Saturday, March 10, 2007

How do I explain to someone what dystonia is?

Dystonia is a neurological movement disorder that causes muscles in the body to contract or spasm involuntarily. The involuntary muscle contractions cause twisting, repetitive and patterned movements as well as abnormal postures.

Dystonia is not a single disease but a syndrome – a set of symptoms that cannot be attributed to a single cause but share common elements. Some forms of dystonia may affect a specific body area, such as the neck, face, jaw, eyes, limbs or vocal cords.

Dystonia affects both men and women of all ages. It can develop in childhood and is often particularly disabling for children. Dystonia which manifests itself in adult life tends to remain focal, rather than becoming generalised.

The causes of dystonia are not yet fully understood, but it is thought that it may be caused by a chemical imbalance in a particular area of the brain called the basal ganglia where the messages to initiate muscle contractions are believed to originate. Dystonia is best classified according to the parts of the body affected.

If only one part of the body is affected, such as the eyes, neck, a limb, or the voice, it is called focal dystonia. If a larger region such as the neck and arms is involved, it is called segmental dystonia. If the spasms affect the arm and leg on the same side it is known as hemidystonia. If two or more unrelated parts of the body are affected it is named multifocal dystonia. Finally, if the dystonia is more widespread, the term generalised dystonia is used.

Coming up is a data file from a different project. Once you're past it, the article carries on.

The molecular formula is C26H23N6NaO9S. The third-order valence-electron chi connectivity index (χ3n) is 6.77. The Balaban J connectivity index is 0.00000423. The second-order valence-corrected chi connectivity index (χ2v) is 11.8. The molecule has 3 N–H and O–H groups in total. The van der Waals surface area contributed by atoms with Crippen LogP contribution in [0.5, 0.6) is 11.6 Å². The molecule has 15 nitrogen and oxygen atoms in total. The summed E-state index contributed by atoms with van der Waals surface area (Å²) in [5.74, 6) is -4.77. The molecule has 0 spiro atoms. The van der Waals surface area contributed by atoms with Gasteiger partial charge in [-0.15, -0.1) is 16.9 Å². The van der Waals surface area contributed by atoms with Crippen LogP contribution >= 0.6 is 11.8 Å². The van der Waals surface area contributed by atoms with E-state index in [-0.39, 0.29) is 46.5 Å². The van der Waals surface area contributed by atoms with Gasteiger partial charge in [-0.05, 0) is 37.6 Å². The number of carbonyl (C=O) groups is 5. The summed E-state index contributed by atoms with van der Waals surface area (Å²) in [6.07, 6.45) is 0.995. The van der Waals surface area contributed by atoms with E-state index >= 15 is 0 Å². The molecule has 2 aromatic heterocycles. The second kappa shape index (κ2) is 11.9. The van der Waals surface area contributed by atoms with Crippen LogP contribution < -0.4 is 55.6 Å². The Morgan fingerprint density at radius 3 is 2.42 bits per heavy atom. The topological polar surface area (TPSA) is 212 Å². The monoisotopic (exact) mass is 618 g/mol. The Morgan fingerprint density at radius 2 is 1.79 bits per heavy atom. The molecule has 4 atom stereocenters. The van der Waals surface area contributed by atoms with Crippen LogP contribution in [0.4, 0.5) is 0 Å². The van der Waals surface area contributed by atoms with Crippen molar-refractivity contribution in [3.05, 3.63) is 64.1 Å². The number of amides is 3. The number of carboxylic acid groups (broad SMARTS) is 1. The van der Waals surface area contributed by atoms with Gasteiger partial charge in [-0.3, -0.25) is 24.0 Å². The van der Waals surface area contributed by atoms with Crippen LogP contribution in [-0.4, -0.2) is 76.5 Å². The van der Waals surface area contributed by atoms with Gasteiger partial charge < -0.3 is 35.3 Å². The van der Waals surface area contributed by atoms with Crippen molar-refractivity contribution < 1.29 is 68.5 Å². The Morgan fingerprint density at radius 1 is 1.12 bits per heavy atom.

The above information is taken from Dystonia Australia. Links throughout this article refer back to the Dystonia Australia site and to the Australian Spasmodic Torticollis Association. There is also a link to Blind Dog films DVD, Twisted. If you have not yet visited this site I urge you to look it up now. You are able to order and pay for the DVD on line. This is an excellent resource for furthering your own knowledge and interest in Dystonia and also provides good insight for use with in-service training sessions and for a continuing professional education resource. Prices are structured for private use and for professional /educational use or public viewing. If you are a professional person working or studying in the area of health and or allied health, please do consider following up with this DVD.

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Finally, I ask you to keep the people in the Western Australian towns of Port Hedland and Karratha (see Australia link below), and the neighbouring areas along that coast line and inland, in your thoughts and prayers as they buckle up for the second cyclone in days to cross their shore. Lives have already been lost and many people are injured from the cyclone just passed. Now they are going through it all again without having enough time to clear up all the damage. It is my hope many people may have been flown out to safer areas. To do that, light aircraft will have needed to land in dreadful conditions to get them out.

Sue Bayliss, Cairns, Australia.

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